I think this book was too big and too long. It is well written and whilst I am an avid reader and love reading I found this book a bit of a plod. It hasn't really excited me and I can't quite put my finger on why. It was overly focussed on nature and after 4 years on the road everywhere just blended into one. The culture and different people did not stand out for me from one country and continent to another though I found the section on Laos touching. The author's passion about Africa comes through and again his focus was more on nature. The smugness and competition with other travellers gets to be too much of a hallmark of this book and less would have been better. The Dr title is unnecessary. Mentioned once is enough.Also I found it difficult to reconcile why a doctor/health professional would pack a big supply of cigarettes to give out to people such as border officials etc. A bit patronising and not a good health message. Astoundingly he then makes a remark about some other motorcyclists who couldn't walk to Machu Picchu because of the effects from cigarette smoking. Is that called being a touch confusing? I feel sorry for his pillion because it would have been very hard on the back and being confined for that many years. I feel sorry for him because he would not have been on a bike where he could stand up on the pegs and get through some of that tough terrain. Do we really need to know about trivia like when he broke his sunglasses or when Ness got drunk and wiped out her email contact list. It could have been a tighter read if some of this superfluous detail was left out such as the discussion about his O Levels and writing about filling up the salt and pepper shakers from McDonald's etc. It seemed like the author wanted to fit everything in and more by adding extra on the few more trips he did in Africa that don't belong to this journey. I was puzzled about how it could be so difficult to get to Timbuktu but easy to get out on the same road. One small matter is the ten years between the journey and the book. Already somewhat historical.
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5 of 6 people found the following review helpful
on 2 January 2011
What an incredible journey, through some of the most amazing places on our planet. A thoroughly enjoyable book which combines in an easy going way a mix of the journey, some history and the authors own thoughts, often those little gems that come to mind but never reach paper. Its also a very honest book in all ways, which is most refreshing. I also liked the pace, never dwelling too long on any part, a whistlestop tour but really just right given the extent of their travels. A most compelling read.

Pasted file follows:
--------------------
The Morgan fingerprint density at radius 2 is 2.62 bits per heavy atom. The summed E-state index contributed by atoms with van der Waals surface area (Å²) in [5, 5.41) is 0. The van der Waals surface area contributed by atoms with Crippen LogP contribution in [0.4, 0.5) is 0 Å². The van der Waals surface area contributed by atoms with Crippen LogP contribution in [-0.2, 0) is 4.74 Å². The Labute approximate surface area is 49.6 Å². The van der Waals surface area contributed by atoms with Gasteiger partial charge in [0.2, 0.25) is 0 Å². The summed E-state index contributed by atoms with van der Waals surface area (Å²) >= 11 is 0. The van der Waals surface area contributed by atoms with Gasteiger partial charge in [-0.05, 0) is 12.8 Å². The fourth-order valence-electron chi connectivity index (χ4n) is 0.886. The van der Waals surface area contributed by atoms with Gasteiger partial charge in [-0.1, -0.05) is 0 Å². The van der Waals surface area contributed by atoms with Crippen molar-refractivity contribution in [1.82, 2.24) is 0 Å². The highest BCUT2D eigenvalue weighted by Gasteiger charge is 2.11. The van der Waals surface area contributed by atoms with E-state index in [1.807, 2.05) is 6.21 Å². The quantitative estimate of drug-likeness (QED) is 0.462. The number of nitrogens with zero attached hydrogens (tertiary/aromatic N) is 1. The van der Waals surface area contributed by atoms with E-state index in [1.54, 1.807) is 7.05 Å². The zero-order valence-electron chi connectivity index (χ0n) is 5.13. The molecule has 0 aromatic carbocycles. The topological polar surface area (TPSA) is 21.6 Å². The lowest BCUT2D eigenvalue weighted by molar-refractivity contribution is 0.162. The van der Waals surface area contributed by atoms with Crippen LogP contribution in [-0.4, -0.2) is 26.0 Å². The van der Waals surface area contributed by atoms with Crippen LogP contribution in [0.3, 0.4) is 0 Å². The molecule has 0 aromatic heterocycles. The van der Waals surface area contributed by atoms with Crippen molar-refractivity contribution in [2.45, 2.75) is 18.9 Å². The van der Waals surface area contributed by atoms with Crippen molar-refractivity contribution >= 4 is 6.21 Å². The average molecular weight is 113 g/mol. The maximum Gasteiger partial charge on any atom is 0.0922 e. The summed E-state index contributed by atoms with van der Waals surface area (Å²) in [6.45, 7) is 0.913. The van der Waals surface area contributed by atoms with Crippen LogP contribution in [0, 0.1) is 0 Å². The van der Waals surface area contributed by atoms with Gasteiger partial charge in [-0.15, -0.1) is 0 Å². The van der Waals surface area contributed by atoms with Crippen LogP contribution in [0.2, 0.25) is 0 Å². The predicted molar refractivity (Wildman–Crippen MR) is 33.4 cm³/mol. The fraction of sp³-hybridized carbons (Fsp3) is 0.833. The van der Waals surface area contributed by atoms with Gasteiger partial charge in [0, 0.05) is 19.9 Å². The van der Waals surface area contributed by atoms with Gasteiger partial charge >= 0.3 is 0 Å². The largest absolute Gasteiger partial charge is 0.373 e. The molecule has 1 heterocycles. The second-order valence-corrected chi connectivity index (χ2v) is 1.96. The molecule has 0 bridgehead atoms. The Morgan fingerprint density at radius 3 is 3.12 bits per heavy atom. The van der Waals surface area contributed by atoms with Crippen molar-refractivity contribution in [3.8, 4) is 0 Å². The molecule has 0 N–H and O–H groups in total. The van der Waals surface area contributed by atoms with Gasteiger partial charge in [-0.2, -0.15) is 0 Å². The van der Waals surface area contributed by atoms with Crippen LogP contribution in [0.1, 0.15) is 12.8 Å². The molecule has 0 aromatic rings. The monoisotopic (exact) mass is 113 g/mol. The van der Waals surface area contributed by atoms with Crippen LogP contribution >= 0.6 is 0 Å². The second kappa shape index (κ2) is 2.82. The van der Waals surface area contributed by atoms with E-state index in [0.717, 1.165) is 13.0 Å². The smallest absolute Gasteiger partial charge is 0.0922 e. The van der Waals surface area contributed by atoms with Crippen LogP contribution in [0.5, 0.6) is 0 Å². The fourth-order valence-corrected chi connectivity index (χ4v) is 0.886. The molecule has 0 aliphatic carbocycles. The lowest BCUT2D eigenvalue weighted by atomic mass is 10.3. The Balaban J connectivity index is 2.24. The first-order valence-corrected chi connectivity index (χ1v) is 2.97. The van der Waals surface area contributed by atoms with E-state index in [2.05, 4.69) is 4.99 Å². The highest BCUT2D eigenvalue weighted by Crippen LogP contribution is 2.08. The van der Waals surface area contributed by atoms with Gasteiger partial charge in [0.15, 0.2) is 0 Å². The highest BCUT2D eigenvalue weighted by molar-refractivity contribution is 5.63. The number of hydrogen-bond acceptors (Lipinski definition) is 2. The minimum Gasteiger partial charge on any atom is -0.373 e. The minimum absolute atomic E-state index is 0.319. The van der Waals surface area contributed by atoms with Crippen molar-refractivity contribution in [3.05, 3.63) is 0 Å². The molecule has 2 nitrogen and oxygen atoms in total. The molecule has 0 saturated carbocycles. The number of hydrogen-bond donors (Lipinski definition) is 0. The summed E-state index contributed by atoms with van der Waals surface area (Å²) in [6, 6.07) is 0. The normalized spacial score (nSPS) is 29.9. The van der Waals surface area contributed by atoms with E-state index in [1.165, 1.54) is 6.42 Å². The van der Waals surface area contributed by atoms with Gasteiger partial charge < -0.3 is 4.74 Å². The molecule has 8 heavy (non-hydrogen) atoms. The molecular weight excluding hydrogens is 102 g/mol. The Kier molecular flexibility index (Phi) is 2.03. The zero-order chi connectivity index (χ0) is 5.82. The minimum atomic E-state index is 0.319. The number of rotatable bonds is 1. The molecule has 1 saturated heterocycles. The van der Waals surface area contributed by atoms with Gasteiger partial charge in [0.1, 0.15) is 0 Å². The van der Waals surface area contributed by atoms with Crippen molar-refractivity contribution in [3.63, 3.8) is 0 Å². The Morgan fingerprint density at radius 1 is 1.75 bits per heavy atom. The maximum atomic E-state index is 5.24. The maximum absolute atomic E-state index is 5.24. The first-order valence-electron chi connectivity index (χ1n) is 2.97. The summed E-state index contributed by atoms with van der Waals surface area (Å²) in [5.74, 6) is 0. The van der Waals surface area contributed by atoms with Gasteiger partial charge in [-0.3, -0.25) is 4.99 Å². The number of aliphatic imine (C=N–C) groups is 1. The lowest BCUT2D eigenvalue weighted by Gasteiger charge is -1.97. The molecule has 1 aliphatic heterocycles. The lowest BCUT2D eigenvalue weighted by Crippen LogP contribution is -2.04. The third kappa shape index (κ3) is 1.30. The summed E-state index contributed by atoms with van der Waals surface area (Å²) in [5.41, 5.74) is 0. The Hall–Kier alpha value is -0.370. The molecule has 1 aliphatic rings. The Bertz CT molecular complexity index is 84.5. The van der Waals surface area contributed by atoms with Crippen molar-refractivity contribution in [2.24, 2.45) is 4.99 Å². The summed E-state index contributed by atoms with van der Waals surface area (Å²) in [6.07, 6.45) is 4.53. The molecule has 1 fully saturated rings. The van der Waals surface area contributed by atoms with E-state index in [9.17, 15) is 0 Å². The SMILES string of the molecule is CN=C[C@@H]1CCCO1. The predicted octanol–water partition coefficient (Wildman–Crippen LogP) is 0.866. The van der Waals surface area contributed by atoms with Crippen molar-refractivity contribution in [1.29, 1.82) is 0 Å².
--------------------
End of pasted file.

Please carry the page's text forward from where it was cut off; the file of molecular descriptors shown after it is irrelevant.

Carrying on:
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on 9 June 2014
This book sat on my "to read" stack for a couple of years before I got around to reading it. I thought, "How interesting can it be to read about someone else's holiday?"

Well, this book blew me away.

Places I will never have to balls to go to, situations that I hope to never get into survived, proving almost every problem has a solution and there are people all around the world who will go out of their way to help you solve it. The perspective of two people on a motorbike in the thick of it all I found to be a honest and truly interesting account of other cultures than any documentary I've seen about the places they travelled through.

I would recommend this book highly to anyone like me who has done some travel, would love to travel much more, through places almost never visited by tourists, experience people as they are and not as the TV tells us they are... but who, like me, let's face it, is not ever going to get around to actually doing it.
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on 19 April 2015
This is a book with heart soul. It's a lot more than a travelogue of an extraordinary four year journey, its about life, love, passion, faith in humanity, perseverance and an indomitable spirit. I was lucky enough to briefly meet Pat and his wife at the NEC bike show last November when I bought the book and I found them every bit as gracious and welcoming as they are in the book itself. This couple took on the world unsupported and triumphed long before Ewan and Charlie and their expensive entourage did. It's full of insights, humility and a warts and all appraisal of the "real" folk of the world regardless of culture or creed. My only criticism is reserved not for the book itself or indeed them, but for BMW, whose international motorcycle dealers and their ignorance and arrogance denied them good service on many occasions - shame on you BMW. Well done indeed Mrs and Mrs Garrod, I thoroughly enjoyed reading your book.
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15 of 19 people found the following review helpful
on 1 April 2011